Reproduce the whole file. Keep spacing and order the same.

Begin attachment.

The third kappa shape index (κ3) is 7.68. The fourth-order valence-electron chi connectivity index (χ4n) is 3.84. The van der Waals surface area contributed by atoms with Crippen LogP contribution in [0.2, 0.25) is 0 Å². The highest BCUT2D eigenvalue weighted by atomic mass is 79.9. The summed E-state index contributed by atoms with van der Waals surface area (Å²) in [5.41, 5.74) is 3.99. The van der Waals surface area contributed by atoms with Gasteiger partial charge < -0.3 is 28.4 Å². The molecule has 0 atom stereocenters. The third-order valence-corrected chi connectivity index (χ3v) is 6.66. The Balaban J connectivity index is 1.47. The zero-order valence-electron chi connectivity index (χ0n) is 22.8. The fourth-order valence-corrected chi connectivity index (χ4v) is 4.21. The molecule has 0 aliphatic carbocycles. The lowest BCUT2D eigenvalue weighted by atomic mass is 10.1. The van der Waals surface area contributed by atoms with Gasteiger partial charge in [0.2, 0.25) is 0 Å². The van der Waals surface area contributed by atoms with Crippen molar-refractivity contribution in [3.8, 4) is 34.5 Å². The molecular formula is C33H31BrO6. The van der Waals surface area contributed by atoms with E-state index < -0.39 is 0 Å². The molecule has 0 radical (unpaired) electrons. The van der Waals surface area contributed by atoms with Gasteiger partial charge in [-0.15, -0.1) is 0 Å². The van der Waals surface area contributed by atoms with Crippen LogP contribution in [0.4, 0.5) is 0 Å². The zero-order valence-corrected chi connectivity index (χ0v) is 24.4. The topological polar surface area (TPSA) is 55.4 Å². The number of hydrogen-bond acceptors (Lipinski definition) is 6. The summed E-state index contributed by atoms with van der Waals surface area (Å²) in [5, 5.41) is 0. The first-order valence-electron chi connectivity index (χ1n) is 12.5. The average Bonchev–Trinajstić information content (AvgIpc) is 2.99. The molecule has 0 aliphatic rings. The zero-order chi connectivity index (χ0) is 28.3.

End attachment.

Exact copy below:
The third kappa shape index (κ3) is 7.68. The fourth-order valence-electron chi connectivity index (χ4n) is 3.84. The van der Waals surface area contributed by atoms with Crippen LogP contribution in [0.2, 0.25) is 0 Å². The highest BCUT2D eigenvalue weighted by atomic mass is 79.9. The summed E-state index contributed by atoms with van der Waals surface area (Å²) in [5.41, 5.74) is 3.99. The van der Waals surface area contributed by atoms with Gasteiger partial charge < -0.3 is 28.4 Å². The molecule has 0 atom stereocenters. The third-order valence-corrected chi connectivity index (χ3v) is 6.66. The Balaban J connectivity index is 1.47. The zero-order valence-electron chi connectivity index (χ0n) is 22.8. The fourth-order valence-corrected chi connectivity index (χ4v) is 4.21. The molecule has 0 aliphatic carbocycles. The lowest BCUT2D eigenvalue weighted by atomic mass is 10.1. The van der Waals surface area contributed by atoms with Gasteiger partial charge in [0.2, 0.25) is 0 Å². The van der Waals surface area contributed by atoms with Crippen molar-refractivity contribution in [3.8, 4) is 34.5 Å². The molecular formula is C33H31BrO6. The van der Waals surface area contributed by atoms with E-state index < -0.39 is 0 Å². The molecule has 0 radical (unpaired) electrons. The van der Waals surface area contributed by atoms with Gasteiger partial charge in [-0.15, -0.1) is 0 Å². The van der Waals surface area contributed by atoms with Crippen LogP contribution in [0.4, 0.5) is 0 Å². The zero-order valence-corrected chi connectivity index (χ0v) is 24.4. The topological polar surface area (TPSA) is 55.4 Å². The number of hydrogen-bond acceptors (Lipinski definition) is 6. The summed E-state index contributed by atoms with van der Waals surface area (Å²) in [5, 5.41) is 0. The first-order valence-electron chi connectivity index (χ1n) is 12.5. The average Bonchev–Trinajstić information content (AvgIpc) is 2.99. The molecule has 0 aliphatic rings. The zero-order chi connectivity index (χ0) is 28.3.